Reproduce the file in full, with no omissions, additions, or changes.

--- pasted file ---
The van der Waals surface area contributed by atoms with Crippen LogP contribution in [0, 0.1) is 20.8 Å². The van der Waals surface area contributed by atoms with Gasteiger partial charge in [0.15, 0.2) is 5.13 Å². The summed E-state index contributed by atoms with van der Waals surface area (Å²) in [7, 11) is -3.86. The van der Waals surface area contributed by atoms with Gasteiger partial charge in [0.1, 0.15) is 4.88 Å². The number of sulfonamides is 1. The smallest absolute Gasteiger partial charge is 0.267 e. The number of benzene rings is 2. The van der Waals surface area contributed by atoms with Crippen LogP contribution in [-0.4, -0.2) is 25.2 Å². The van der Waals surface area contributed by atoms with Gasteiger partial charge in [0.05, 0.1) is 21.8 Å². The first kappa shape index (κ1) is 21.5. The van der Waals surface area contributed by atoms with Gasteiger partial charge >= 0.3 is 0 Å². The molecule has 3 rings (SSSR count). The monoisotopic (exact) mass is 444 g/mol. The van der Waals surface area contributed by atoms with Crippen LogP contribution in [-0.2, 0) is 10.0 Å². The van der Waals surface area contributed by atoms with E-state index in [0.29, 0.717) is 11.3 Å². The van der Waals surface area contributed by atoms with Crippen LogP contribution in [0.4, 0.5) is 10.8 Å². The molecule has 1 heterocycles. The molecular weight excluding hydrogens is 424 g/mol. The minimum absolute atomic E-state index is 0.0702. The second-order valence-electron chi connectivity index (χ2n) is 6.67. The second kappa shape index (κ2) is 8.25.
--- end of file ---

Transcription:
The van der Waals surface area contributed by atoms with Crippen LogP contribution in [0, 0.1) is 20.8 Å². The van der Waals surface area contributed by atoms with Gasteiger partial charge in [0.15, 0.2) is 5.13 Å². The summed E-state index contributed by atoms with van der Waals surface area (Å²) in [7, 11) is -3.86. The van der Waals surface area contributed by atoms with Gasteiger partial charge in [0.1, 0.15) is 4.88 Å². The number of sulfonamides is 1. The smallest absolute Gasteiger partial charge is 0.267 e. The number of benzene rings is 2. The van der Waals surface area contributed by atoms with Crippen LogP contribution in [-0.4, -0.2) is 25.2 Å². The van der Waals surface area contributed by atoms with Gasteiger partial charge in [0.05, 0.1) is 21.8 Å². The first kappa shape index (κ1) is 21.5. The van der Waals surface area contributed by atoms with Gasteiger partial charge >= 0.3 is 0 Å². The molecule has 3 rings (SSSR count). The monoisotopic (exact) mass is 444 g/mol. The van der Waals surface area contributed by atoms with Crippen LogP contribution in [-0.2, 0) is 10.0 Å². The van der Waals surface area contributed by atoms with E-state index in [0.29, 0.717) is 11.3 Å². The van der Waals surface area contributed by atoms with Crippen LogP contribution in [0.4, 0.5) is 10.8 Å². The molecule has 1 heterocycles. The molecular weight excluding hydrogens is 424 g/mol. The minimum absolute atomic E-state index is 0.0702. The second-order valence-electron chi connectivity index (χ2n) is 6.67. The second kappa shape index (κ2) is 8.25.